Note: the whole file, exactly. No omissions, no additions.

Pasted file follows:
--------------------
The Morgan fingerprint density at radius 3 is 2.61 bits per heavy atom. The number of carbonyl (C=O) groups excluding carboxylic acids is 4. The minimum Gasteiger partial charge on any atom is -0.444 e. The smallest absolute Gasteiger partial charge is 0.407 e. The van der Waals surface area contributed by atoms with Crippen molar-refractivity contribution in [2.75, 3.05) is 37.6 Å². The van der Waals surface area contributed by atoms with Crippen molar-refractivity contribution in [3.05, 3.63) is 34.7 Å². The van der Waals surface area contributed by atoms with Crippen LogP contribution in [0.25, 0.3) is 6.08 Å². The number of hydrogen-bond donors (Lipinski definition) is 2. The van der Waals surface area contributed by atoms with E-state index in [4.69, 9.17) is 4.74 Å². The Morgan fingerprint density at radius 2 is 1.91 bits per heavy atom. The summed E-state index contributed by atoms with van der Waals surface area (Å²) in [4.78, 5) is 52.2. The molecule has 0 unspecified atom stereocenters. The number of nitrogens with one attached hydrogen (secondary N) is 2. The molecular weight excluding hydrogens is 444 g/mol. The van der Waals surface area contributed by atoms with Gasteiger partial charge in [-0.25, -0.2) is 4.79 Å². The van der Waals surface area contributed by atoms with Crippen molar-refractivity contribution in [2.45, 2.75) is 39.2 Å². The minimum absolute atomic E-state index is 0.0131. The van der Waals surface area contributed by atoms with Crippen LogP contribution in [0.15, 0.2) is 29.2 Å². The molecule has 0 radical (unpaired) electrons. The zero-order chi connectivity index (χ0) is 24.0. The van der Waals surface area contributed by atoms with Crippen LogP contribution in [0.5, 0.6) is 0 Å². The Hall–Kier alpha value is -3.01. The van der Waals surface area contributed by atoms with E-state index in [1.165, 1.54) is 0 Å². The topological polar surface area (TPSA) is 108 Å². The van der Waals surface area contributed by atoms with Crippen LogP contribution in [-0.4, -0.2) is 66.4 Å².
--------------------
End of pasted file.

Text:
The Morgan fingerprint density at radius 3 is 2.61 bits per heavy atom. The number of carbonyl (C=O) groups excluding carboxylic acids is 4. The minimum Gasteiger partial charge on any atom is -0.444 e. The smallest absolute Gasteiger partial charge is 0.407 e. The van der Waals surface area contributed by atoms with Crippen molar-refractivity contribution in [2.75, 3.05) is 37.6 Å². The van der Waals surface area contributed by atoms with Crippen molar-refractivity contribution in [3.05, 3.63) is 34.7 Å². The van der Waals surface area contributed by atoms with Crippen LogP contribution in [0.25, 0.3) is 6.08 Å². The number of hydrogen-bond donors (Lipinski definition) is 2. The van der Waals surface area contributed by atoms with E-state index in [4.69, 9.17) is 4.74 Å². The Morgan fingerprint density at radius 2 is 1.91 bits per heavy atom. The summed E-state index contributed by atoms with van der Waals surface area (Å²) in [4.78, 5) is 52.2. The molecule has 0 unspecified atom stereocenters. The number of nitrogens with one attached hydrogen (secondary N) is 2. The molecular weight excluding hydrogens is 444 g/mol. The van der Waals surface area contributed by atoms with Gasteiger partial charge in [-0.25, -0.2) is 4.79 Å². The van der Waals surface area contributed by atoms with Crippen molar-refractivity contribution in [2.45, 2.75) is 39.2 Å². The minimum absolute atomic E-state index is 0.0131. The van der Waals surface area contributed by atoms with Crippen LogP contribution in [0.15, 0.2) is 29.2 Å². The molecule has 0 radical (unpaired) electrons. The zero-order chi connectivity index (χ0) is 24.0. The van der Waals surface area contributed by atoms with Crippen LogP contribution in [0.5, 0.6) is 0 Å². The Hall–Kier alpha value is -3.01. The van der Waals surface area contributed by atoms with E-state index in [1.165, 1.54) is 0 Å². The topological polar surface area (TPSA) is 108 Å². The van der Waals surface area contributed by atoms with Crippen LogP contribution in [-0.4, -0.2) is 66.4 Å².